Trump Talked as Holyfield Got Pummeled. Just Another Day in Boxing’s Absurd Summer.

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Boxing is no stranger to farces, to fights that never should have been approved or to events built much more around absurdity and car crash-like allure than around actual fighting. The entrance of Triller and YouTube stars into boxing over the last year, and the way they have sometimes garnered much more attention than the biggest and best fights — as in articles like this one — could have been an occasion for garment-rending and teeth-gnashing, for fears that this is just what boxing is now.

But in conversations over the last few months, key people around the sport have mostly focused on the positives. One promoter said he wished his fighters could promote themselves even partially as well as Jake Paul and Logan Paul do.

In the grand scheme of things, boxing is just content that can be watched online — literally everything, now, can be mined for content to watch online — and viewers are viewers and customers are customers. It’s also hard to get mad about the carnival coming to town after the López fight was moved, a Tyson Fury-Deontay Wilder fight was moved, and Errol Spence Jr. withdrew from his fight against Manny Pacquiao because of a torn retina.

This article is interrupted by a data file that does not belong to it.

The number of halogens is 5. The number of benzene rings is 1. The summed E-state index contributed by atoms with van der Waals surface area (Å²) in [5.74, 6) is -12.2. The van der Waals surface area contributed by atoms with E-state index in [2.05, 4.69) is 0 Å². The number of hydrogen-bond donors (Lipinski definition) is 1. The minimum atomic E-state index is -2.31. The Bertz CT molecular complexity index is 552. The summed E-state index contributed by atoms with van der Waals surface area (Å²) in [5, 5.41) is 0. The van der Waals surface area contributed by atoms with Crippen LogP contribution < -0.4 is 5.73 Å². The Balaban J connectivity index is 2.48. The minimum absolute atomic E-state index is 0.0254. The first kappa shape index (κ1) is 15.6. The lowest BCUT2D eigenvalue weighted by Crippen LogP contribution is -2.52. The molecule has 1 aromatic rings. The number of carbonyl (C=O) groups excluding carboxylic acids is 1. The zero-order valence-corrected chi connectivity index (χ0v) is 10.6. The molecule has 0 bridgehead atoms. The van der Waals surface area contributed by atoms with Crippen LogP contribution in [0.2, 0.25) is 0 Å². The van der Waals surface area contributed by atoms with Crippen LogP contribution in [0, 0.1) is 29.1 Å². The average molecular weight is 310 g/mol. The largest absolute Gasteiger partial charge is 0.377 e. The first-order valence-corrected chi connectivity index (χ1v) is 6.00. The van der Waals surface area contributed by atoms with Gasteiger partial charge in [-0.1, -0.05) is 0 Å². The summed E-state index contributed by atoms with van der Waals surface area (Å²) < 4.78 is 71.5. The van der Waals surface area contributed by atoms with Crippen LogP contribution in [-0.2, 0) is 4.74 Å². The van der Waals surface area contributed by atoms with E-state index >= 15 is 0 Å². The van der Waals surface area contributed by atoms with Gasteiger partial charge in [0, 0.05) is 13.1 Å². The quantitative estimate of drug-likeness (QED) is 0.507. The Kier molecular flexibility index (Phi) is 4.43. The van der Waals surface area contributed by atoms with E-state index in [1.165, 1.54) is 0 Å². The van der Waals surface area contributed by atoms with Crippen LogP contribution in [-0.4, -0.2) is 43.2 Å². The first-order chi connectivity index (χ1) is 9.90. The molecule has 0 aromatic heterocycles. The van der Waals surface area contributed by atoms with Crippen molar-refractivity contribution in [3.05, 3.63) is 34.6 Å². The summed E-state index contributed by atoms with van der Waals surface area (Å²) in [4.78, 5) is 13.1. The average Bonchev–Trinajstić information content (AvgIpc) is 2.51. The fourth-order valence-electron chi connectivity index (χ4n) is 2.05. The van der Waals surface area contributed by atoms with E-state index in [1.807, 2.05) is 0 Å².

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The confusing alphabet soup of sanctioning organizations, and the way that holds the sport back, is a frequent topic of conversation around boxing. What is talked about less is the fracturing of where the sport can be seen, especially after HBO pulled out of it entirely.

In 2021, everybody needs content, and live events — especially live sports — are the most valuable. But the rights to show most sports are locked up for years, and even if they were not, they are prohibitively expensive. Want to show N.F.L. games to attract subscribers to your product? You can’t even get in the door for under $10 billion.

Boxing, however, is a free-for-all, and by comparison, $6 million for a title fight — or whatever Holyfield and Trump are being paid for whatever Saturday night’s event was — is a veritable bargain. But as numerous promoters and broadcasters have discovered, boxing’s low barrier to entry and its absolutely chaotic nature are why is impossible to fully understand, and impossible to control.

Triller seems to believe it can plow ahead with big spending. After Belfort’s victory, Kavanaugh entered the ring to offer $30 million for a Thanksgiving fight between Belfort and Jake Paul, which is surely a prelude to two months of posturing, yelling and viral videos.

Kavanaugh made no mention of the López title fight Triller is supposed to be putting on in three weeks.

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